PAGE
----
"Please don’t assume this is because it’s hard to find a date as a single father," Tony said into his mouth.

"Wasn’t planning on it," Steve replied, nosing against his cheek.

"Because it is, I don’t know if you have any idea, but I’m trying not to suck as a person for my kid and part of that is sacking up and admitting that I have probably been in love with you for like. I don’t know. Two or three days after you woke up, how long is that now?"

"Love isn’t really news," Steve said, and Tony sucked in a breath. "The kissing is new."

"Bad new?"

"I’m sorry, am I sending mixed signals?" Steve asked, pinning Tony’s head in place and kissing him again. "If I didn’t love you in at least some respect, I don’t think we would find ourselves here now."

"So this is okay."

"Well, let’s give it a try and find out, huh?" Steve asked, leaning back to study Tony’s face. "The boys come first."

"Of course."

"But this could be good for us."

"I think so. Which is a new feeling for me, making good decisions," Tony said with a grin.

"You make fine decisions all the time," Steve replied, brushing Tony’s cheek with a thumb. "Let’s go get the presents."

"Speaking of good decisions, I may have bought Anthony an advanced model rocket kit and stashed it in the workshop and not told you."

"I let Clint talk me into buying Ian a recurve bow and wrapped it before you saw it."

"We are such good dads," Tony sighed, dropping his head onto Steve’s shoulder. Steve patted the back of his head.

"Come on. Once we get everything set out, we can go to bed, because I suspect there’s a five am wake up call in our future." He kissed Tony again and pushed him back gently. "We’ll talk more after Christmas."

***

"So," Ian said, nocking an arrow on his new bow and sighting along it, testing the draw, "you think they figured it out yet?"

Anthony, who was sitting on the ground with a control board in front of him, covered in switches, gave it some consideration.

"I think so," he said. "Something’s changed, anyway."

Off to their right, Dad and Tony were standing on the back porch of the mansion, shoulders touching, and Ian was pretty sure Dad was actually glowing. Which he supposed could be because of Christmas, but he suspected was because of Tony.

"How do weddings work on Earth?" Ian asked. He had three more arrows in a hip quiver, ‘borrowed’ from Clint’s storage closet (Clint wouldn't mind; he'd cast himself as Ian and Anthony's Fun Uncle Clint, much to Dad's amusement). About forty feet away, four large but low-fueled rockets waited for Anthony to set them off, and for Ian to shoot them down. It was nice, Ian thought, when your friends had complimentary skills to your own.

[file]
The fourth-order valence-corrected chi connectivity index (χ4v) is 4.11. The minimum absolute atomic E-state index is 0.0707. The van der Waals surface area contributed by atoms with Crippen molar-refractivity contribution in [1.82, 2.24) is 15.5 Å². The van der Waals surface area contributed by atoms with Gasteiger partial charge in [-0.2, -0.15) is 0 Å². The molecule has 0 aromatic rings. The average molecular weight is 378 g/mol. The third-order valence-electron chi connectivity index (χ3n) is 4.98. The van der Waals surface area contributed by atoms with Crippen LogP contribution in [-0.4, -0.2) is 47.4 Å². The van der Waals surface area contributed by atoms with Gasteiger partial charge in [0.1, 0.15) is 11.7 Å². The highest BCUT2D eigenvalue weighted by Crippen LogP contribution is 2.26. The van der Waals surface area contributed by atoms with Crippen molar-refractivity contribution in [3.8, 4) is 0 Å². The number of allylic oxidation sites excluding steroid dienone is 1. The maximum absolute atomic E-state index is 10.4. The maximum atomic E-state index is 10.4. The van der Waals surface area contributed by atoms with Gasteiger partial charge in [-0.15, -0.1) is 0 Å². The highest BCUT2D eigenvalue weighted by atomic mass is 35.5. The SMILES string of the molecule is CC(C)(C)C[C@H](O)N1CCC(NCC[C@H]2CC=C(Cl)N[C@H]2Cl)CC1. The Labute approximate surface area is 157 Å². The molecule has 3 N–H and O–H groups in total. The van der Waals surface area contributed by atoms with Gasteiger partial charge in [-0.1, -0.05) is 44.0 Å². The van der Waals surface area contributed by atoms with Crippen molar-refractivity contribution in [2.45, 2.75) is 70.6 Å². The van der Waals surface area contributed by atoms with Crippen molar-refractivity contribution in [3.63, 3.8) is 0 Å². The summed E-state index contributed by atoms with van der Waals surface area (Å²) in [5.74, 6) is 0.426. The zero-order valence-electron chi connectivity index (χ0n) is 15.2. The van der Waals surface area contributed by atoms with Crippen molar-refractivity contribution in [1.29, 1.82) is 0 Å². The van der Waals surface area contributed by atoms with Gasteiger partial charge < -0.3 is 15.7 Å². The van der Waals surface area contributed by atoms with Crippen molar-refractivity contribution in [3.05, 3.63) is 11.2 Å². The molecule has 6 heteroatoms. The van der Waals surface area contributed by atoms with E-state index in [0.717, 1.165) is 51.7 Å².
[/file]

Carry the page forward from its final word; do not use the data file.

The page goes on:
"I don’t think they’ve figured it out that far," Anthony said. "We probably have about a year."

"Oh. Well, that gives me some time to study." Ian grinned. "Bet you anything they kiss when you set the rockets off."

"Grownups are weird," Anthony said, wrinkling his nose.

"You’ll understand when you’re older," Ian said confidently.

"Oh yeah?"

"Well, so I’m told. Anyway, get on with it," Ian said. "You look at them when the rockets go off, I can’t."

"Fine. T MINUS TEN, NINE, EIGHT, SEVEN, SIX," Anthony chanted. Ian did sneak a quick glance at his dad, who beamed proudly at him. "FIVE, FOUR, THREE, TWO, ONE -- LIFTOFF!"

All four rockets went at once, though Anthony had sneakily set it so that not all of them lifted off at the same speed. Ian, focused tightly, drew and fired -- one two three four -- and three of the four rockets fell to earth, arrows sticking out of them. The fourth was struck, but instead of falling it exploded spectacularly, the debris tumbling into a distant tree and setting it on fire.

"Ohmygodtheytotallydid,” Anthony said urgently to Ian, as Tony took off running for a fire extinguisher and Dad started towards the tree, scooping up snow over the burning wreckage on the ground. “They kissed!”

Ian, pleased with the chaos he’d wrought, put his hands on his hips and watched as Tony joined Dad in an urgent attempt to douse the last of the flames.

"Well, two dads are better than one, and it’ll be nice to have a brother," he said. Out by the tree, the firefighting had devolved into a snowball fight. "Let’s go inside and see if Jarvis has cookies for us."